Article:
MANILA - Opposition Lawmaker, Albay Rep. Edcel Lagman has hit back at House Speaker Pantaleon Alvarez after the latter confirmed removing project allocations of non-allied lawmakers from the 2018 national budget.
"The Speaker's mantra on life is vengeful and capricious as it disrespects responsible dissent and punishes those who espouse differing views. Minority positions are not appreciated and accommodated in the Speaker's concept of life which seeks to impose servile unanimity," Lagman said in a statement.
Lagman earlier accused Alvarez of ordering the removal of projects in the constituencies of "critical" and "wayward" lawmakers from the 2018 national budget due to "vengeance."
In response to such a claim, Alvarez said "that's life" and that he had to make sure that his allies' allocations and needs were addressed. He also claimed that this was a practice done by previous administrations.
"This cavalier response of Speaker Alvarez is an admission that he was the mastermind of the blatant last-minute highjacking of previous allocations in the General Appropriations Bill (GAB), which was approved on third reading by the House of Representatives," said Lagman.
"This also reveals a discriminatory and flawed perception of life wherein partisan allies are vastly rewarded and opposition Representatives are utterly deprived, irrespective of the compelling needs of their respective districts," he added.
Lagman was chairman of the House Appropriations Committee in a previous congress while he was with the Lakas CMD during the Arroyo Administration.
He was with the opposition in the early part of the Aquino administration before joining Aquino's Liberal Party after a spat with Quezon Rep. Danilo Suarez over the minority leadership when Lakas was minority during the Aquino administration.
Now, Lagman is a member of the independent bloc with fellow LP lawmakers Edgar Erice, Emmanuel Billones, Teddy Baguilat, Raul Daza and their party-list allies Tom Villarin of Akbayan, and Gary Alejano of Magdalo.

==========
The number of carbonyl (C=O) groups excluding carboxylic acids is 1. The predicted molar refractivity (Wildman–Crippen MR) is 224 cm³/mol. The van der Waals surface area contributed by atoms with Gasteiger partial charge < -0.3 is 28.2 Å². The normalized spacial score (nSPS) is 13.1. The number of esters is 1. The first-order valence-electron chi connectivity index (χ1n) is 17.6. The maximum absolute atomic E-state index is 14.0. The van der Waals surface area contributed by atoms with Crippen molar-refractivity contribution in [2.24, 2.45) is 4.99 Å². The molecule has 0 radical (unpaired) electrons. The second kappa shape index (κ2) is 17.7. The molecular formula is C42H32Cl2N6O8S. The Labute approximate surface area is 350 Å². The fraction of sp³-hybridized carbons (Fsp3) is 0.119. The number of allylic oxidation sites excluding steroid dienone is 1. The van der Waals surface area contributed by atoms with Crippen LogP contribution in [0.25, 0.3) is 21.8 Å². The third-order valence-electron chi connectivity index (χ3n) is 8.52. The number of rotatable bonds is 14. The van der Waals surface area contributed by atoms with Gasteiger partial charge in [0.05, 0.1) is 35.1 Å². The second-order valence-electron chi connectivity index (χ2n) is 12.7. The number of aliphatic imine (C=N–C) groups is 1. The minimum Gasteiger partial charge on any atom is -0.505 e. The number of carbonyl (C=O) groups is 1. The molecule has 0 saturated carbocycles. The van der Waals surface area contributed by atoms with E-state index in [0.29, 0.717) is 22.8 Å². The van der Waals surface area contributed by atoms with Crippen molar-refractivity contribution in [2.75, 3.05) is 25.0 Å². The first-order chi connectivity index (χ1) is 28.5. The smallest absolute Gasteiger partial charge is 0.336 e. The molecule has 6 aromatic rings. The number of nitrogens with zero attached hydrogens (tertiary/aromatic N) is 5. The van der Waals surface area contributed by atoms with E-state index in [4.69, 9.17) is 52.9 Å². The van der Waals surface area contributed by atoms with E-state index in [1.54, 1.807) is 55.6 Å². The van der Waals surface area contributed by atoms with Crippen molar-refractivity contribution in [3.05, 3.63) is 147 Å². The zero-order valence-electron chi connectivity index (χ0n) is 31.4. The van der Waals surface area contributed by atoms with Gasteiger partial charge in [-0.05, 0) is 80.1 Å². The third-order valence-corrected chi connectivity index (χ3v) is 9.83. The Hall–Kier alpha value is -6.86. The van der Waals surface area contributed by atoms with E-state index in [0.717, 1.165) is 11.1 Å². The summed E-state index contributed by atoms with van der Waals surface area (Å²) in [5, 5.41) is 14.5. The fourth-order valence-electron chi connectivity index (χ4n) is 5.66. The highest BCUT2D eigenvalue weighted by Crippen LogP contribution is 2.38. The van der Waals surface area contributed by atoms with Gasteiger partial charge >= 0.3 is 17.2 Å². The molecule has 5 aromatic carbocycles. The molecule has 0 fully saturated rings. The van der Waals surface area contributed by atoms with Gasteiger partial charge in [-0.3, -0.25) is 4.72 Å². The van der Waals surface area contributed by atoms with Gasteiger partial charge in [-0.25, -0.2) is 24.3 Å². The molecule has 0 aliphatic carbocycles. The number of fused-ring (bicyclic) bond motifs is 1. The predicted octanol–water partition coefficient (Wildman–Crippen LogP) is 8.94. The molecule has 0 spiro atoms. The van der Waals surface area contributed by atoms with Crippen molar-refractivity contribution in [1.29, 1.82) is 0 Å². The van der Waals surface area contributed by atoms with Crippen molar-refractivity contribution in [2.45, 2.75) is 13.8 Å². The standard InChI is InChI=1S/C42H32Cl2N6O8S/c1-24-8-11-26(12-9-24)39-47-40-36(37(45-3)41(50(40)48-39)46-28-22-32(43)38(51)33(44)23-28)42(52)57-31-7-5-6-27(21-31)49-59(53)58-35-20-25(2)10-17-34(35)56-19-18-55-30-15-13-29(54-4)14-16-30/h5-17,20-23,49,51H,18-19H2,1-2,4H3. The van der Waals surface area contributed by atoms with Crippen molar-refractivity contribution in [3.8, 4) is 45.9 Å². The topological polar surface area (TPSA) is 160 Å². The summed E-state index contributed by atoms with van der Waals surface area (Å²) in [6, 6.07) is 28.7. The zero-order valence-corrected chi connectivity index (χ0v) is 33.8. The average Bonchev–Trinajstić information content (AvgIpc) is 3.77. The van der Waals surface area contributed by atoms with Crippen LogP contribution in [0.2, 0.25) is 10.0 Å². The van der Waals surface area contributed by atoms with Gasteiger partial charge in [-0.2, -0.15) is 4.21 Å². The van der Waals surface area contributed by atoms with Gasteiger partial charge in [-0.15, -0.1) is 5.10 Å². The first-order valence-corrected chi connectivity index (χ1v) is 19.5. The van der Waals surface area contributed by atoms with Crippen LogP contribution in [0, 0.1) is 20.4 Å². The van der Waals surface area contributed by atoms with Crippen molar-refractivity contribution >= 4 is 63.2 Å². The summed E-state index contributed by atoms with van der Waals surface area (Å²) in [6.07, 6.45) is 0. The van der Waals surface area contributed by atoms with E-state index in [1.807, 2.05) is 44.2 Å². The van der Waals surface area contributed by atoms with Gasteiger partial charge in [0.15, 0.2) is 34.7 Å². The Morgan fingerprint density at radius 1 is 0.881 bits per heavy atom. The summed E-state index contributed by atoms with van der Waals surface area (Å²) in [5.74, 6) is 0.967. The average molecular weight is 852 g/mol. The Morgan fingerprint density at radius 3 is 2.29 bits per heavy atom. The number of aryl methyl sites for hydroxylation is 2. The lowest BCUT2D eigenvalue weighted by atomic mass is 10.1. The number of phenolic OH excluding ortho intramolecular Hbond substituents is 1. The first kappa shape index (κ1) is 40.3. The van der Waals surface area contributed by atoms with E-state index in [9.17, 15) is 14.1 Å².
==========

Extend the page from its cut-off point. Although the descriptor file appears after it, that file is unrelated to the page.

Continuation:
Alvarez told ABS-CBN he cut the project allocations of all, except for Daza.
In an earlier statement, Alvarez took a potshot at Lagman and supposed projects worth a total of P3.8 billion in his district.
"We would be very happy to hear from him where this huge funding has gone," he said.
Lagman, however, said Alvarez's allegation was "utterly preposterous."
"How could an opposition Representative propose and be accorded this amount of projects? The leadership of the House and Appropriations Committee advised me to submit, probably like most other Representatives, P50-M and later an additional P20-M for hard infrastructure projects for my district to be included in the 2018 Genereal Approrpiations Act (GAA)," he said.
He said the bulk of other essential infrastructure projects intended for his district were allocated by the Department of Public Works and Highways (DPWH) for its 'Build, Build and Build' policy.
"The implementation of infrastructure projects in my district is completely aboveboard and the funds are fully accounted for by DPWH and the Commission of Audit (COA)," he said.
Alvarez stood his decision to cut funding for lawmakers' projects, which critics have said favored allies and deprived non-allies.
"I also wish to emphasize that the funds slashed from some projects of the opposition and even those in the supermajority have been re-allocated to free college education in state universities and colleges and to augment the salaries and benefits of our men and women in uniform who are in the front lines of the government's war against terrorism and criminality," he said.
"I mean what I say and I am not in the habit of saying one thing and doing another. If there's money, then I'll see to it that it would be properly allocated. As much as possible, once funding for a project has been approved, then it is good to go. But in extraordinary cases we have to re-allocate funds for other priorities, such as education and the welfare of policemen and soldiers. This is what happened in the 2018 budget," he added.
Alvarez also affirmed the Makabayan bloc's claims that they never requested for projects in the first place.
"We do not know where they get funds for projects for their constituents. All we know is that the communist rebels with whom they have an ideological and political affinity impose what's known as 'revolutionary taxation' in areas where they operate," he said.